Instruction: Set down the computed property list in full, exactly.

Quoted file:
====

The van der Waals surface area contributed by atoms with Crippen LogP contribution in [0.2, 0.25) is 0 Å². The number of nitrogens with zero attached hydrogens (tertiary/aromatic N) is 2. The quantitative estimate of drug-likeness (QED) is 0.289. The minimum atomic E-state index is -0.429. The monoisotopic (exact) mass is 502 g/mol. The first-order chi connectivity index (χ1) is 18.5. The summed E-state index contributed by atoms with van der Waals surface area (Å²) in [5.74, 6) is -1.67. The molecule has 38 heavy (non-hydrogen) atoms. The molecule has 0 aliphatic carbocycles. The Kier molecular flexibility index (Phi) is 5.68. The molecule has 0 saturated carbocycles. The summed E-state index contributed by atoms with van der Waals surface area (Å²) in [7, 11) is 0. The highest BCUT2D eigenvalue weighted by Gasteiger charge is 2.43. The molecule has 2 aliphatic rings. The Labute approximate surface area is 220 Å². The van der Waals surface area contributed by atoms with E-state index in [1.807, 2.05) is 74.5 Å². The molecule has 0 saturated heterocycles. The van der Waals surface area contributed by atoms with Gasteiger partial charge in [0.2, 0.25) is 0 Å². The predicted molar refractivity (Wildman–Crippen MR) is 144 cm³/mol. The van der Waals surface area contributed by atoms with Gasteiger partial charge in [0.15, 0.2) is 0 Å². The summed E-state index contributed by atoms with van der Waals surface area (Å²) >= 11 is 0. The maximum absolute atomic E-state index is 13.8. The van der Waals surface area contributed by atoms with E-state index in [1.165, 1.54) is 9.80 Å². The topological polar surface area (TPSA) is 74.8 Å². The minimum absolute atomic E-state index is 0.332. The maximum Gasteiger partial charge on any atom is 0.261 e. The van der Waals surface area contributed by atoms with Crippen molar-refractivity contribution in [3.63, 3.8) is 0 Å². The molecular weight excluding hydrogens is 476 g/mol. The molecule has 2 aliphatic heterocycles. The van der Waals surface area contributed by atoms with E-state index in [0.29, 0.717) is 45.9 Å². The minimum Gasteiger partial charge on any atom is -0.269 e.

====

The van der Waals surface area contributed by atoms with Crippen LogP contribution in [0.2, 0.25) is 0 Å². The number of nitrogens with zero attached hydrogens (tertiary/aromatic N) is 2. The quantitative estimate of drug-likeness (QED) is 0.289. The minimum atomic E-state index is -0.429. The monoisotopic (exact) mass is 502 g/mol. The first-order chi connectivity index (χ1) is 18.5. The summed E-state index contributed by atoms with van der Waals surface area (Å²) in [5.74, 6) is -1.67. The molecule has 38 heavy (non-hydrogen) atoms. The molecule has 0 aliphatic carbocycles. The Kier molecular flexibility index (Phi) is 5.68. The molecule has 0 saturated carbocycles. The summed E-state index contributed by atoms with van der Waals surface area (Å²) in [7, 11) is 0. The highest BCUT2D eigenvalue weighted by Gasteiger charge is 2.43. The molecule has 2 aliphatic rings. The Labute approximate surface area is 220 Å². The van der Waals surface area contributed by atoms with E-state index in [1.807, 2.05) is 74.5 Å². The molecule has 0 saturated heterocycles. The van der Waals surface area contributed by atoms with Gasteiger partial charge in [0.2, 0.25) is 0 Å². The predicted molar refractivity (Wildman–Crippen MR) is 144 cm³/mol. The van der Waals surface area contributed by atoms with Gasteiger partial charge in [0.15, 0.2) is 0 Å². The summed E-state index contributed by atoms with van der Waals surface area (Å²) >= 11 is 0. The maximum absolute atomic E-state index is 13.8. The van der Waals surface area contributed by atoms with E-state index in [1.165, 1.54) is 9.80 Å². The topological polar surface area (TPSA) is 74.8 Å². The minimum absolute atomic E-state index is 0.332. The maximum Gasteiger partial charge on any atom is 0.261 e. The van der Waals surface area contributed by atoms with Crippen molar-refractivity contribution in [3.63, 3.8) is 0 Å². The molecular weight excluding hydrogens is 476 g/mol. The molecule has 2 aliphatic heterocycles. The van der Waals surface area contributed by atoms with E-state index in [0.29, 0.717) is 45.9 Å². The minimum Gasteiger partial charge on any atom is -0.269 e.